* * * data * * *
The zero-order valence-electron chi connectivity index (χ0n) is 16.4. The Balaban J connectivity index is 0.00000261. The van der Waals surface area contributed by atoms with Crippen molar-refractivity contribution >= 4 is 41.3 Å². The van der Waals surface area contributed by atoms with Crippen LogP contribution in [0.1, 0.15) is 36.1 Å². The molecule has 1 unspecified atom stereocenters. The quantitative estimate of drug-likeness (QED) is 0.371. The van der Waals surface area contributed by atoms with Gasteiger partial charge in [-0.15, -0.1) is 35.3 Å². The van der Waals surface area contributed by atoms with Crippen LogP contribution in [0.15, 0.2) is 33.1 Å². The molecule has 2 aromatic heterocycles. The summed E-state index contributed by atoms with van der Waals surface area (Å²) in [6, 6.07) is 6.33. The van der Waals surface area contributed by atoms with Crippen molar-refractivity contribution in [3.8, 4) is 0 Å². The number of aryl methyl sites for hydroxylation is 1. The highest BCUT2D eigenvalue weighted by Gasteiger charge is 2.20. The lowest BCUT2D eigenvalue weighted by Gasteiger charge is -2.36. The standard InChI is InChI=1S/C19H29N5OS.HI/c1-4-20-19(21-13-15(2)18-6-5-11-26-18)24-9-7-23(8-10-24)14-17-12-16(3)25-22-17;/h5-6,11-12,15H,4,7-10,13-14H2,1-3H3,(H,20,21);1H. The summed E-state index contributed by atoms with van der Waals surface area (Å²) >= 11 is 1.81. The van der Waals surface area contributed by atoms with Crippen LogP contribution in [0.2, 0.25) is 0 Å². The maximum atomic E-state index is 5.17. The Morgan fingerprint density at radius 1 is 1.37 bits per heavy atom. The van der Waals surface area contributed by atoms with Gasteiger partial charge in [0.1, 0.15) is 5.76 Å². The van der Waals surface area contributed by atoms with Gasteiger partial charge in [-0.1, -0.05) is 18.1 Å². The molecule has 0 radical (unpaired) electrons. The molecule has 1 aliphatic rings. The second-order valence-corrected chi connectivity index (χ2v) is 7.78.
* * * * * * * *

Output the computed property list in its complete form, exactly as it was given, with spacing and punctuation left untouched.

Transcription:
The zero-order valence-electron chi connectivity index (χ0n) is 16.4. The Balaban J connectivity index is 0.00000261. The van der Waals surface area contributed by atoms with Crippen molar-refractivity contribution >= 4 is 41.3 Å². The van der Waals surface area contributed by atoms with Crippen LogP contribution in [0.1, 0.15) is 36.1 Å². The molecule has 1 unspecified atom stereocenters. The quantitative estimate of drug-likeness (QED) is 0.371. The van der Waals surface area contributed by atoms with Gasteiger partial charge in [-0.15, -0.1) is 35.3 Å². The van der Waals surface area contributed by atoms with Crippen LogP contribution in [0.15, 0.2) is 33.1 Å². The molecule has 2 aromatic heterocycles. The summed E-state index contributed by atoms with van der Waals surface area (Å²) in [6, 6.07) is 6.33. The van der Waals surface area contributed by atoms with Crippen molar-refractivity contribution in [3.8, 4) is 0 Å². The number of aryl methyl sites for hydroxylation is 1. The highest BCUT2D eigenvalue weighted by Gasteiger charge is 2.20. The lowest BCUT2D eigenvalue weighted by Gasteiger charge is -2.36. The standard InChI is InChI=1S/C19H29N5OS.HI/c1-4-20-19(21-13-15(2)18-6-5-11-26-18)24-9-7-23(8-10-24)14-17-12-16(3)25-22-17;/h5-6,11-12,15H,4,7-10,13-14H2,1-3H3,(H,20,21);1H. The summed E-state index contributed by atoms with van der Waals surface area (Å²) >= 11 is 1.81. The van der Waals surface area contributed by atoms with Crippen LogP contribution in [0.2, 0.25) is 0 Å². The maximum atomic E-state index is 5.17. The Morgan fingerprint density at radius 1 is 1.37 bits per heavy atom. The van der Waals surface area contributed by atoms with Gasteiger partial charge in [0.1, 0.15) is 5.76 Å². The van der Waals surface area contributed by atoms with Gasteiger partial charge in [-0.1, -0.05) is 18.1 Å². The molecule has 0 radical (unpaired) electrons. The molecule has 1 aliphatic rings. The second-order valence-corrected chi connectivity index (χ2v) is 7.78.